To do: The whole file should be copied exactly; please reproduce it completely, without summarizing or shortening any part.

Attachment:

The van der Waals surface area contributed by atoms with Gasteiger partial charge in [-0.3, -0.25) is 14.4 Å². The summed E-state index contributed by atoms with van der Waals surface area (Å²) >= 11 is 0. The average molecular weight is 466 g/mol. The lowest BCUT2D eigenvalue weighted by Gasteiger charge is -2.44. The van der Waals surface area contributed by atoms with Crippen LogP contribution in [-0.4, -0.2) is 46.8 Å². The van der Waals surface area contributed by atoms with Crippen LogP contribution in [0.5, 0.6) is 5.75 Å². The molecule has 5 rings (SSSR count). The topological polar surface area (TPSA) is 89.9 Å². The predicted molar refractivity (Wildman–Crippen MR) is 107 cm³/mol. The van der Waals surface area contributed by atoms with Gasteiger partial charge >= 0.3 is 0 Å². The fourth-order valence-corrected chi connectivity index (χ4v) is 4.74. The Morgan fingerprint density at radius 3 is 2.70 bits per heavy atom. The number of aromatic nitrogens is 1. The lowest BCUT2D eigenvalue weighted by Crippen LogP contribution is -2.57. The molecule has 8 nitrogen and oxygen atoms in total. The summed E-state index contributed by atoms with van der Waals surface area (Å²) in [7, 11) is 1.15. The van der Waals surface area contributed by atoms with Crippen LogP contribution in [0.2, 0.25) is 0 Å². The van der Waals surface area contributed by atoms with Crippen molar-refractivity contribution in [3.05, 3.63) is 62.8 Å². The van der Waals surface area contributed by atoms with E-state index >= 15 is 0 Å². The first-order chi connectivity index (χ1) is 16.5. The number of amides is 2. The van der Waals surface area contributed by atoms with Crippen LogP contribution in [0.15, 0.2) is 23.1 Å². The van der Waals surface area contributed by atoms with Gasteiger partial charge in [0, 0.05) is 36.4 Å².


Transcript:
The van der Waals surface area contributed by atoms with Gasteiger partial charge in [-0.3, -0.25) is 14.4 Å². The summed E-state index contributed by atoms with van der Waals surface area (Å²) >= 11 is 0. The average molecular weight is 466 g/mol. The lowest BCUT2D eigenvalue weighted by Gasteiger charge is -2.44. The van der Waals surface area contributed by atoms with Crippen LogP contribution in [-0.4, -0.2) is 46.8 Å². The van der Waals surface area contributed by atoms with Crippen LogP contribution in [0.5, 0.6) is 5.75 Å². The molecule has 5 rings (SSSR count). The topological polar surface area (TPSA) is 89.9 Å². The predicted molar refractivity (Wildman–Crippen MR) is 107 cm³/mol. The van der Waals surface area contributed by atoms with Gasteiger partial charge >= 0.3 is 0 Å². The fourth-order valence-corrected chi connectivity index (χ4v) is 4.74. The Morgan fingerprint density at radius 3 is 2.70 bits per heavy atom. The number of aromatic nitrogens is 1. The lowest BCUT2D eigenvalue weighted by Crippen LogP contribution is -2.57. The molecule has 8 nitrogen and oxygen atoms in total. The summed E-state index contributed by atoms with van der Waals surface area (Å²) in [7, 11) is 1.15. The van der Waals surface area contributed by atoms with Crippen LogP contribution in [0.2, 0.25) is 0 Å². The van der Waals surface area contributed by atoms with Crippen molar-refractivity contribution in [3.05, 3.63) is 62.8 Å². The van der Waals surface area contributed by atoms with E-state index >= 15 is 0 Å². The first-order chi connectivity index (χ1) is 16.5. The number of amides is 2. The van der Waals surface area contributed by atoms with Crippen LogP contribution in [0.15, 0.2) is 23.1 Å². The van der Waals surface area contributed by atoms with Gasteiger partial charge in [0, 0.05) is 36.4 Å².